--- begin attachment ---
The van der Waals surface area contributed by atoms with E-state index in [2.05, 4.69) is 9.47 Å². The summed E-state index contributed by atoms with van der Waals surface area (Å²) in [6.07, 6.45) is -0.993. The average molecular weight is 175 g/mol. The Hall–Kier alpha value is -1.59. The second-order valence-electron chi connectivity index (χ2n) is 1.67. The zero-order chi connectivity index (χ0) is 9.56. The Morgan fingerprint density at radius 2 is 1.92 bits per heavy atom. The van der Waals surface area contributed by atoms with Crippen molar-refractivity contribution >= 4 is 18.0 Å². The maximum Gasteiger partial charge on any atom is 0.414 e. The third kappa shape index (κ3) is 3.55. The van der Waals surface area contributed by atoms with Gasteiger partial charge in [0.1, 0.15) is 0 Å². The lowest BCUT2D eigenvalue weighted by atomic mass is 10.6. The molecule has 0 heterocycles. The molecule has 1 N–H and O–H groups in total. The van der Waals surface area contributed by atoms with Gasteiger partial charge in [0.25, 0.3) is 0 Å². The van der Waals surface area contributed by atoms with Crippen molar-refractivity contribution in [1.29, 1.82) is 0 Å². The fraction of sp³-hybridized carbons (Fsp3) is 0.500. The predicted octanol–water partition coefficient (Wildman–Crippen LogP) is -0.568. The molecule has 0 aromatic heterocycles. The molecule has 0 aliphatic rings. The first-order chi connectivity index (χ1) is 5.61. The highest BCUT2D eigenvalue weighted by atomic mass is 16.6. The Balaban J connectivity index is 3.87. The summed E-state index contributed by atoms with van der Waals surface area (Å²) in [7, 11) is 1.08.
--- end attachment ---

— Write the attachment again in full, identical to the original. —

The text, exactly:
The van der Waals surface area contributed by atoms with E-state index in [2.05, 4.69) is 9.47 Å². The summed E-state index contributed by atoms with van der Waals surface area (Å²) in [6.07, 6.45) is -0.993. The average molecular weight is 175 g/mol. The Hall–Kier alpha value is -1.59. The second-order valence-electron chi connectivity index (χ2n) is 1.67. The zero-order chi connectivity index (χ0) is 9.56. The Morgan fingerprint density at radius 2 is 1.92 bits per heavy atom. The van der Waals surface area contributed by atoms with Crippen molar-refractivity contribution >= 4 is 18.0 Å². The maximum Gasteiger partial charge on any atom is 0.414 e. The third kappa shape index (κ3) is 3.55. The van der Waals surface area contributed by atoms with Gasteiger partial charge in [0.1, 0.15) is 0 Å². The lowest BCUT2D eigenvalue weighted by atomic mass is 10.6. The molecule has 0 heterocycles. The molecule has 1 N–H and O–H groups in total. The van der Waals surface area contributed by atoms with Gasteiger partial charge in [0.25, 0.3) is 0 Å². The van der Waals surface area contributed by atoms with Crippen molar-refractivity contribution in [1.29, 1.82) is 0 Å². The fraction of sp³-hybridized carbons (Fsp3) is 0.500. The predicted octanol–water partition coefficient (Wildman–Crippen LogP) is -0.568. The molecule has 0 aromatic heterocycles. The molecule has 0 aliphatic rings. The first-order chi connectivity index (χ1) is 5.61. The highest BCUT2D eigenvalue weighted by atomic mass is 16.6. The Balaban J connectivity index is 3.87. The summed E-state index contributed by atoms with van der Waals surface area (Å²) in [7, 11) is 1.08.